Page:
Today before the nation’s highest court, Chancellor Kevin Guskiewicz will defend the University’s inclusion of race as one factor in determining admission at UNC. Guskiewicz and University attorneys will appear before the U.S. Supreme Court to argue that diversity is a necessary part of education, in a case that could impact the higher education landscape nationwide.
In 2014, a private group called Students for Fair Admissions Inc. sued the University alleging racial discrimination under both the 14th Amendment and Title VI of the 1964 Civil Rights Act. SFFA also sued Harvard University, alleging intentional discrimination against Asian applicants.
At issue are long-standing Supreme Court decisions, affirmed as recently as 2016, that allow universities to consider race as one factor in admissions. SFFA is challenging Carolina’s admissions process, which follows the precedent set by the nation’s highest court. Federal, district and appeals courts have also sided with Harvard on the issue.
In July, University officials filed a response brief with the Supreme Court as part of the lawsuit challenging how universities select and educate students, arguing SFFA lacked standing when it filed its lawsuit, didn’t have a “requisite stake in the outcome” when the suit was filed and wasn’t a “genuine membership organization” when it sued UNC. The University also said it follows a holistic process that considers all aspects of an applicant’s background, and “race only rarely plays a meaningful role — explaining a mere 1.2% of admissions decisions. But as the district court found, even this limited consideration of race remains necessary to achieve UNC’s academic mission.”
The Supreme Court planned to hear the cases against Carolina and Harvard jointly, but in a July order, the court said it would hear the cases separately in oral arguments this fall, and the Oct. 31 hearing date was set.
In a message to faculty, staff and students on Sunday, Guskiewicz wrote about the University being in the national spotlight because of the lawsuit, saying Carolina will be representing “all of higher education.” He also referenced a guest opinion column he wrote for The News & Observer and The Charlotte Observer that was published over the weekend.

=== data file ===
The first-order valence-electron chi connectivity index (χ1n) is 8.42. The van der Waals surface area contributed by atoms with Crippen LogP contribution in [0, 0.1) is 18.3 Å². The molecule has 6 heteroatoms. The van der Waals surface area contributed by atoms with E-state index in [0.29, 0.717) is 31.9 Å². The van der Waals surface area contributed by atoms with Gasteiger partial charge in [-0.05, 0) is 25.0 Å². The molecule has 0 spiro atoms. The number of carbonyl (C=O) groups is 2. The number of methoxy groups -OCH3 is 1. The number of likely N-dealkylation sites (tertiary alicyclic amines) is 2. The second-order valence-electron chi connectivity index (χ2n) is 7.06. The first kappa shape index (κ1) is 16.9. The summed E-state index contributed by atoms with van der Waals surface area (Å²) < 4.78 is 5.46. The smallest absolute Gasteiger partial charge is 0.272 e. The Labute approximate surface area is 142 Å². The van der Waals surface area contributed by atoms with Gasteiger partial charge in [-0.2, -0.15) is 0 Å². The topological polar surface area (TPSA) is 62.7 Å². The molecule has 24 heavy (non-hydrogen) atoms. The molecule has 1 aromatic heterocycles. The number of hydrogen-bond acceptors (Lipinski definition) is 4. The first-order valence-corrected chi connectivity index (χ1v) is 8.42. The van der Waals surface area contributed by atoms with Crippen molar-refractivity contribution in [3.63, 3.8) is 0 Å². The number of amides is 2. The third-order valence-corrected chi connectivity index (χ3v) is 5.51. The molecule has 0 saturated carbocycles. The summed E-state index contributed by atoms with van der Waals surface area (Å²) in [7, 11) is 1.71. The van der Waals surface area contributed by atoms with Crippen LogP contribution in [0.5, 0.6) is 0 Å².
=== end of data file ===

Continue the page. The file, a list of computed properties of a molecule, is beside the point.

“To honor the University charter’s charge to ‘prepare a rising generation’ for the responsibilities of democracy, we must ensure our graduates are ready to embrace this country’s remarkable pluralism,” Guskiewicz said in his statement to the campus community. “At Carolina, we are building better citizens, and if we remove race as one of the many factors we consider in admission decisions, we jeopardize that effort.
“Our students are preparing to enter diverse workforces, and if they do not have experience on group projects, or in their dorm rooms, with people who have different perspectives and life experiences, they will fall short of their potential,” Guskiewicz continued. “As one of our students so eloquently put it at a recent event, ‘the diversity of my fellow classmates breathed life into the classroom and the curriculum.’ ”
According to a University website devoted to the case, UNC doesn’t discriminate in its admissions practice against any applicant or group, or use quotas or formulas. Instead, University officials maintain applicants are considered on dozens of factors, including academic performance, class rank, essays, experiences and potential contributions to the educational environment on campus.
Other considerations include geography, military background and socioeconomic background. University officials said the admissions office considers race or ethnicity as one factor among many — only if a student chooses to share that information.